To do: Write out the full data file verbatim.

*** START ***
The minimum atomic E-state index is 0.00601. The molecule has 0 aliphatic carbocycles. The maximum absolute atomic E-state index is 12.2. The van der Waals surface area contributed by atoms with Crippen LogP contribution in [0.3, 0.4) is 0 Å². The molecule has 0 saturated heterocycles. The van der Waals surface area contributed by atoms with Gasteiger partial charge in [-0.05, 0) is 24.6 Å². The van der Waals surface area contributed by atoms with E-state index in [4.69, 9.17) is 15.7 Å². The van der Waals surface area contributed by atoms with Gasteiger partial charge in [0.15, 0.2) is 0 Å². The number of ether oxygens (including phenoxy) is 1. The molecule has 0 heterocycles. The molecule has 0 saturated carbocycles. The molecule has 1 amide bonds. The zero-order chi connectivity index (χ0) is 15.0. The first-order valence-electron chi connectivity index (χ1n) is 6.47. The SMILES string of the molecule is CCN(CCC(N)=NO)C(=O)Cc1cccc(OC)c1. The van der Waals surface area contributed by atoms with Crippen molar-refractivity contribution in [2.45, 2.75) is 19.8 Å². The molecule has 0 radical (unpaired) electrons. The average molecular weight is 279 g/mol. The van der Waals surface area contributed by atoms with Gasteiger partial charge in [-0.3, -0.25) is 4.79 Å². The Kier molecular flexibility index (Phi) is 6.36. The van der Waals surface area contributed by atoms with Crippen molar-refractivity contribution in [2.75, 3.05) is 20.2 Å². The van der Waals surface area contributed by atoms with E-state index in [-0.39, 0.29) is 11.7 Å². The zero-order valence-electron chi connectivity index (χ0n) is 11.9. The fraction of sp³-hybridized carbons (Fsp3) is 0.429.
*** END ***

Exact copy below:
The minimum atomic E-state index is 0.00601. The molecule has 0 aliphatic carbocycles. The maximum absolute atomic E-state index is 12.2. The van der Waals surface area contributed by atoms with Crippen LogP contribution in [0.3, 0.4) is 0 Å². The molecule has 0 saturated heterocycles. The van der Waals surface area contributed by atoms with Gasteiger partial charge in [-0.05, 0) is 24.6 Å². The van der Waals surface area contributed by atoms with E-state index in [4.69, 9.17) is 15.7 Å². The van der Waals surface area contributed by atoms with Gasteiger partial charge in [0.15, 0.2) is 0 Å². The number of ether oxygens (including phenoxy) is 1. The molecule has 0 heterocycles. The molecule has 0 saturated carbocycles. The molecule has 1 amide bonds. The zero-order chi connectivity index (χ0) is 15.0. The first-order valence-electron chi connectivity index (χ1n) is 6.47. The SMILES string of the molecule is CCN(CCC(N)=NO)C(=O)Cc1cccc(OC)c1. The van der Waals surface area contributed by atoms with Crippen molar-refractivity contribution in [2.45, 2.75) is 19.8 Å². The molecule has 0 radical (unpaired) electrons. The average molecular weight is 279 g/mol. The van der Waals surface area contributed by atoms with Gasteiger partial charge in [-0.3, -0.25) is 4.79 Å². The Kier molecular flexibility index (Phi) is 6.36. The van der Waals surface area contributed by atoms with Crippen molar-refractivity contribution in [2.75, 3.05) is 20.2 Å². The van der Waals surface area contributed by atoms with E-state index in [-0.39, 0.29) is 11.7 Å². The zero-order valence-electron chi connectivity index (χ0n) is 11.9. The fraction of sp³-hybridized carbons (Fsp3) is 0.429.